In its current form as a prototype, the only obvious difference between the regular Cayenne and the Cayenne S Hybrid (discounting all the "Hybrid" lettering) is the slightly raised rear cargo floor over the battery pack — it's about an inch taller than the cover in a non-hybrid Cayenne. Porsche swears that by the time the Cayenne S Hybrid enters production, the height of the cargo floor will once again be the same as that of the other Cayenne models. And in lieu of a spare tire, Porsche will give you a can of tire repair goop with each hybrid.
There aren't any final mpg numbers yet (EPA testing is still a ways off), but Porsche is claiming that fuel economy will improve to the level delivered by a four-cylinder engine, while performance will be slightly better than the Cayenne S with its V8. The CO2 emissions (carefully regulated in European markets) will be less than 210 grams per kilometer — about 20 percent better than what would be considered normal for a vehicle of the Cayenne's weight and power.
Of course, for a traditional Porsche buyer, greenhouse gas emissions don't matter anywhere near as much as hothouse performance.
Drives Like a Hybrid? Or a Porsche?
Mechanically there's a lot going on with the 2011 Porsche Cayenne S Hybrid. After all, this is not only Porsche's first hybrid but also the first Porsche equipped with a mechanical supercharger, first with an eight-speed transmission and first with electric power steering. It isn't simply a Cayenne with a battery pack.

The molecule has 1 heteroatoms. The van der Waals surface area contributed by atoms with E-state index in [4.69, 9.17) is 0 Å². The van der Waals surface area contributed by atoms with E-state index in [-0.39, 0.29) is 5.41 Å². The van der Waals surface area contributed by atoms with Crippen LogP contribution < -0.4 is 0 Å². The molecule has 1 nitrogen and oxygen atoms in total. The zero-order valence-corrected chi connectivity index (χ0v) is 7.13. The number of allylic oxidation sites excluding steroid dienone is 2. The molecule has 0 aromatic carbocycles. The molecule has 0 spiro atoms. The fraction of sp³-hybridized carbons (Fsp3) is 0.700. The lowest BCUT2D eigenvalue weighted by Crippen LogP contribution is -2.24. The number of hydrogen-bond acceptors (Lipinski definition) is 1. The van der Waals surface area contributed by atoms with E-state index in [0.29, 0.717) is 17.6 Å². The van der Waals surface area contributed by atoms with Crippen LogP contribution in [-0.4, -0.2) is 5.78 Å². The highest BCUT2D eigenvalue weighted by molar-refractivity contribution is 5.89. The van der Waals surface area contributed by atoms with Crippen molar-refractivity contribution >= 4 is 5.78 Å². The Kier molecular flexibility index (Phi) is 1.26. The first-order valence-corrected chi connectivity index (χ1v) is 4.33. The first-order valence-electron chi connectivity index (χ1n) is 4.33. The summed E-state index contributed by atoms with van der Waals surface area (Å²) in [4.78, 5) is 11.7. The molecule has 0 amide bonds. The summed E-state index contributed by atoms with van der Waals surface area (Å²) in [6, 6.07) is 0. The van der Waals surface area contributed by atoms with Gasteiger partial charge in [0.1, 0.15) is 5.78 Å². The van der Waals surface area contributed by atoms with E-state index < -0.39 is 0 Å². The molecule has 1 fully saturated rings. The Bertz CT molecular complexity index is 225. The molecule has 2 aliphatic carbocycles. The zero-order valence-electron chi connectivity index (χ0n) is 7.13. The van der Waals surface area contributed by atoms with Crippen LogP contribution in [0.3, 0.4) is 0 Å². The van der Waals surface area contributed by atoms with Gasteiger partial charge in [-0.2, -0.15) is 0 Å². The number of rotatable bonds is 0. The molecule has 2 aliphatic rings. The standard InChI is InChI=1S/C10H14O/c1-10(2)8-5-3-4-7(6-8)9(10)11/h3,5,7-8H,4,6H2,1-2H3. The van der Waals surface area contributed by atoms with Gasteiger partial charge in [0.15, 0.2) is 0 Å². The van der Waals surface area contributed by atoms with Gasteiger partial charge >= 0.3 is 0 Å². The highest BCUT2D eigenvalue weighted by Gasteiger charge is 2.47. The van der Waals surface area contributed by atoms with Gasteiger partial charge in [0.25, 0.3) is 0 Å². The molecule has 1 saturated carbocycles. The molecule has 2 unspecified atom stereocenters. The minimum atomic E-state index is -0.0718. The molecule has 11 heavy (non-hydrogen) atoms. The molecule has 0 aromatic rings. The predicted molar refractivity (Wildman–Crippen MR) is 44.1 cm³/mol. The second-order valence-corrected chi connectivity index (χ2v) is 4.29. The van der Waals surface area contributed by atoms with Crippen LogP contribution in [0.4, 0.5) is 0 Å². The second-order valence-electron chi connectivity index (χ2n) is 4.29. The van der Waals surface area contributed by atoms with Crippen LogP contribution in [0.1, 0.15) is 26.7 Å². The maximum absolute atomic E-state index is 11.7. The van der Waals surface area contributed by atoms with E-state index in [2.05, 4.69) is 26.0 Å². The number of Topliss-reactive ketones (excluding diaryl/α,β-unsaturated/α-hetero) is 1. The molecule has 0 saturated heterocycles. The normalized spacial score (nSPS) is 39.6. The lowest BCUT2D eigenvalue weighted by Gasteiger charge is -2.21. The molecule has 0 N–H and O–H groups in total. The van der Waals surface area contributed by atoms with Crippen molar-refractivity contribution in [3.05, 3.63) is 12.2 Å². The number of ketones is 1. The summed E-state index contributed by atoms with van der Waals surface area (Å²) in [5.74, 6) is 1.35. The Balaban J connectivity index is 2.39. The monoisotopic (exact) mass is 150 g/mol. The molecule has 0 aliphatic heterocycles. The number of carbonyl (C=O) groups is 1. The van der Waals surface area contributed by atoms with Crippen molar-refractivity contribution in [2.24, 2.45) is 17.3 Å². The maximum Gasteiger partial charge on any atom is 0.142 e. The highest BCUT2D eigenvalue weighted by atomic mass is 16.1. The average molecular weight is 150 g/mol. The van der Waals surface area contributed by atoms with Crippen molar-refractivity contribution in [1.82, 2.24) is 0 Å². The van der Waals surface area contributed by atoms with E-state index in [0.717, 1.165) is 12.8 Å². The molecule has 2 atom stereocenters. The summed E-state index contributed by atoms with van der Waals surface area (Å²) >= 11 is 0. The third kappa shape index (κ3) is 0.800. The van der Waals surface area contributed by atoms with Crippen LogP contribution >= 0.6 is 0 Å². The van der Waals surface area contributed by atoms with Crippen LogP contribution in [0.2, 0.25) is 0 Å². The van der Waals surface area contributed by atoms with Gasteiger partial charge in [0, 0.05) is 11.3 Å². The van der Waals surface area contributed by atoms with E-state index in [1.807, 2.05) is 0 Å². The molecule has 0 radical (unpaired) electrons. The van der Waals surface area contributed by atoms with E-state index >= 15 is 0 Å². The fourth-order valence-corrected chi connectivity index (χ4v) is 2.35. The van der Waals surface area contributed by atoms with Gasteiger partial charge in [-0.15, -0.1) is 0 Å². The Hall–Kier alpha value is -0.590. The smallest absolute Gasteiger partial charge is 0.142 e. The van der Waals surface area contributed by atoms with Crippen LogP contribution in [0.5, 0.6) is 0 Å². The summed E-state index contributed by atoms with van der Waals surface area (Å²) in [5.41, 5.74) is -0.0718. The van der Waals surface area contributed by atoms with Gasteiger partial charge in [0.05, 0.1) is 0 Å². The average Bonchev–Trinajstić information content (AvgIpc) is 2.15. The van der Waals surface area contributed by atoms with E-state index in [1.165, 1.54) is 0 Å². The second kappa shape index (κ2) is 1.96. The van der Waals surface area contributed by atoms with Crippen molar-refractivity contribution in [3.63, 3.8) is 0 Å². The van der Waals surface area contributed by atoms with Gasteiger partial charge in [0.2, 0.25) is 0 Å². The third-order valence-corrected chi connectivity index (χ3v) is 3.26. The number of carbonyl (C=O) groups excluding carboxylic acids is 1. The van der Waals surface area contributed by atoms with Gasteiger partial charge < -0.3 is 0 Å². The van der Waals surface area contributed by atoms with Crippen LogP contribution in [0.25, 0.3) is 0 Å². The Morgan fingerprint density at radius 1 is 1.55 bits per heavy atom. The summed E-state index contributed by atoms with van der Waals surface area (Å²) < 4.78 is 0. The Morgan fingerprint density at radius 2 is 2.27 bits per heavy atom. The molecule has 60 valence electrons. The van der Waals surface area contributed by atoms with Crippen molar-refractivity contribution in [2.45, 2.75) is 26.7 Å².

Fortunately, Porsche hasn't buried the drivetrain so deeply in the Cayenne S Hybrid that you can't hear and feel what's going on. Even under electric power, there's still a perceptible connection between the driver and the vehicle. It's not a direct connection such as what exists in, say, a Boxster, but the electric motor audibly whines and there's some road feel through the steering.
Mash the throttle and the slight whine of the Roots-type blower atop the Audi-built V6 becomes apparent. The Aisin-made gearbox shifts innocuously right up through all eight gears. Although the hybrid only weighs 140 pounds more than a conventional Cayenne, the suspension is so stiff that you feel the road a bit more than you'd want. The sailing feature can be disconcerting at first, but acclimation comes quickly and eventually you start looking for long downward slopes to push the mpg-enhancing benefit of freewheeling out to its maximum advantage.
A New Kind of Porsche Performance
So the Cayenne Hybrid is not an isolation chamber like the Lexus RX 450h. But it's less involving than other Porsches, not to mention other Cayennes, too. There's just no way to keep the driver truly involved when a powerful computer like this Porsche's "Hybrid Manager" brain is responding to 20,000 data inputs. Considering the Cayenne S Hybrid's excellent acceleration and high-speed stability, this is an impressive hybrid, even as a hybrid. But it's still a hybrid, with most of the compromises in its visceral impact that we've come to expect from previous hybrids.
Of course, for some buyers the 2011 Porsche Cayenne S Hybrid will still be plenty of Porsche. But will they be willing to pay a $6,000 or $7,000 premium for it? One gets the feeling that even Porsche doesn't yet know the answer to that. We'll all find out some time in late 2010 when the first buyers start writing checks for more than $70,000.
Nevertheless, political realities being what they are, Porsche knows it has to build this hybrid, just like it had to build an SUV in order to be able to keep making sports cars.
Edmunds attended a manufacturer-sponsored event, to which selected members of the press were invited, to facilitate this report.
The Edmunds TCO® estimated monthly insurance payment for a 2011 Porsche Cayenne in WA is: